Aerodyne, a compact hand-made Art Deco computer

Aerodyne is Jeffrey Stephenson's latest hand-made Art Deco PC. In keeping with the (modern) times, it's a compact Mini-ITX affair in mahogany and aluminum, with an Intel i3 CPU, 8GB of RAM and a 256GB solid state drive. Stephenson plans to make no more than a handful of them, to order.


  1. That’s beautiful. His whole gallery is.

    Those might inspire even haters of steampunk to admit that computer design doesn’t have to be inspired solely by the white gloss of a toilet tank lid.

    1. Not gonna address the Mac thing, but this isn’t steampunk at all. It’s Art Deco. There is a difference.

      1. That’s my point, that there are infinite possibilities out there but it seems like all it takes is a glimpse of woodgrain for these threads to get flooded with dismissive snark.

          1. But when I’m snotty, it’s positive and life-affirming. ;-)

            Sorry to hit a nerve.  Five years ago it would have been beige boxes to which I would compare the works of art that case mods can be.

  2. Looks from the past, hardware from the present and software from the future! This system is apparently running Windows 8!

    Jokes a typos aside. That’s one lovely looking case. The Level 11 also photographed above is lovely too!

  3. That is absolutely gorgeous.

    Never mind the Mac vs. whatever snark, the point is that something handcrafted with care — even something as faux-aerodynamic as an Art Deco piece like the example above — looks much, much better than anything plastic coming off an assembly line these days. It reminds me of a solid wood stereo cabinet my dad built from a kit in the 60s, even though the aesthetics are quite different.

  4. Computers never went through a ‘arts’ movement of handcrafting, or individual design  before they jumped straight into mass production.

    It’s nice to see  people handcrafting and filling in stylistic changes for what is ultimately a very generic form factor for ‘computer’ available at retail.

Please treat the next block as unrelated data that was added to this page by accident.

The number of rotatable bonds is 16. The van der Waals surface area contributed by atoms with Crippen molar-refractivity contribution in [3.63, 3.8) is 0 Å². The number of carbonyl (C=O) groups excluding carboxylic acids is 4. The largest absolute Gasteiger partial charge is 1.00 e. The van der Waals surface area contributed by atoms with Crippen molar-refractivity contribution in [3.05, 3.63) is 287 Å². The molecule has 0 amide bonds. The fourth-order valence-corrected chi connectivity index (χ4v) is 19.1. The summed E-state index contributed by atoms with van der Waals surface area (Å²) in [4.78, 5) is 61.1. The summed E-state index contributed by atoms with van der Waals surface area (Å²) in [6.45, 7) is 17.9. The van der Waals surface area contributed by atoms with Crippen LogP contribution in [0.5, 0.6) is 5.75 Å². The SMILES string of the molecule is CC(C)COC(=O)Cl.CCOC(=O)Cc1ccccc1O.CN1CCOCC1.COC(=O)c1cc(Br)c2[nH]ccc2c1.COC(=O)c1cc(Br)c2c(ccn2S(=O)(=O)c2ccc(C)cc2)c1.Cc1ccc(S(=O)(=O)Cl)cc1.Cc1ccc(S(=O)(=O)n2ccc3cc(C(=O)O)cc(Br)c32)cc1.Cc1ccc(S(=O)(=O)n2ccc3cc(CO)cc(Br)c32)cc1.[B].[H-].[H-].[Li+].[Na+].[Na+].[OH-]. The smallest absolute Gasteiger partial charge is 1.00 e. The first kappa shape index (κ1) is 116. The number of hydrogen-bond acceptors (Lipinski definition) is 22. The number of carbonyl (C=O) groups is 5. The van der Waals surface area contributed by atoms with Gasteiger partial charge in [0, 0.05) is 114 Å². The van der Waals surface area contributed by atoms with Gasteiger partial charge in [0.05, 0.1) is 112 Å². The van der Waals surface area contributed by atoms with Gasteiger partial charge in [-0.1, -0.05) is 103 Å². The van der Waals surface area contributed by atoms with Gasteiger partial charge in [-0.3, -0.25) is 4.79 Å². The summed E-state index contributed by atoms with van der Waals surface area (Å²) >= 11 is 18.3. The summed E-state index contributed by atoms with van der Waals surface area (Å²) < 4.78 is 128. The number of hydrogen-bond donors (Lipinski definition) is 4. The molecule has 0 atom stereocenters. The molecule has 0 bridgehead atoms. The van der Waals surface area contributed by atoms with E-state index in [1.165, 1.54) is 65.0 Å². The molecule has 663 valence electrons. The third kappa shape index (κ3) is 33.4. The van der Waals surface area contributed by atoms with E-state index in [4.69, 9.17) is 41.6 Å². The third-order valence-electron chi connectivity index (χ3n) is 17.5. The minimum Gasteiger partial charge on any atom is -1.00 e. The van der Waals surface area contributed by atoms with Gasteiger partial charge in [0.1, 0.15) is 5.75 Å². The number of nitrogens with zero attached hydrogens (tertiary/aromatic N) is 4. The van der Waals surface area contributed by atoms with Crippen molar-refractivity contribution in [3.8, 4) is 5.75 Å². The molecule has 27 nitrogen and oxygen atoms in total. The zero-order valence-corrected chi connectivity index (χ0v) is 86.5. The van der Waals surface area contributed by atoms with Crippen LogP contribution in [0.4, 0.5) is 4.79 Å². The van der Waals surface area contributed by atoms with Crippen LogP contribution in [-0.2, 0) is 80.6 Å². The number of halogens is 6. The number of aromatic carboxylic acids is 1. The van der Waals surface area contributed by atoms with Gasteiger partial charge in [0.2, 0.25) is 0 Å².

It would be nice to see more of this in ‘mass market’ for cases to bring what’ is a appliance in the home with better cases for affordable prices. 

  5. Needs some bakelite. A pair of gutted out Zenith Radio Nurse radio transmitters would be excellent. 

    1. I’ve been thinking something similar.  It’s fairly cheap around here to get a gorgeous old radio from the turn of the century.  When not convert it into a media PC?

  6. Oh my God, I looked at its back. ;-(

    Why did I look at its back?

    (Yes, I know that that’s hard to design, but until I looked, I could at least pretend. Pretty on the front, though.)

    1. Agreed, that’s one fugly backside. At a minimum, why not paint that metal piece? It couldn’t be easier to do, the whole thing pops right out. A quick blast of spraypaint would do wonders. Or maybe just make a cover for the entire assembly.

      And I’m not even going to address the fact that the computer still has PS/2 ports and a serial port and no DVI port. And is that the power jack way up on the top left? If so, it looks like he did some custom work on it, why not do the same with some of the other jacks?

      But yes, I’m quibbling, and its a gorgeous machine.

  7. That is truly beautiful, and Art Deco isn’t even quite my cup of tea. Um… an Art Nouveau one next, please? :)

  8. Deco-schmecko, I’m holding out for a Surrealist laptop that’ll droop over my knee and exude ants out of the vents.

    Not everyone’s cup of fur, I s’pose…

  9. Nice try, but I’m gonna call Epic Fail at attention to detail.

    Fail #1: Using USB connectors with white plastic.
    Fail #2: Not taking the opportunity to hide said connectors in the silver grille.

    IMO the white bits ruin the indended effect, and the recognisability of USB jacks is something anyone seeking to craft an unusual-looking box should consider.

    As for the back panel, in my view that’s not part of the case to design. If you wanted to hide it you’d want to be using HDMI for vid, I reckon. You could put a door in front of it, or point the back panel at the floor, but you’ve still got all those wires coming out of it…

  10. Wasn’t it Pat Cadigan’s Synners that featured computers by a small group called “The Sandcasters” who, naturally, made shells of cast-aluminum (in sand)?

  11. As much as I love art deco, this is a bit of a messy attempt at it. I’d point out the metal lines coming off the circle on the front are not very true to the style — art deco was centered around geometric order. An art deco designer of the 20s would not have lines that were not equal in length. And generally you would not see lines arcing off of a circle like that…that was more of a 50s motif. What’s funny is that his Level 11 box (the one on the right) looks much more Art Deco, reminiscent of Frank Lloyd Wright, than the actual art deco box. Either way, I do appreciate the work he put into these things.

    I would prefer something built around the 30s-40s Art Moderne style. Get rid of those sharp edges. And a design from the 40s feels more “right” with the birth of modern computers. This radio, for instance:
    (why can’t you inline photos from the web, only uploads?)

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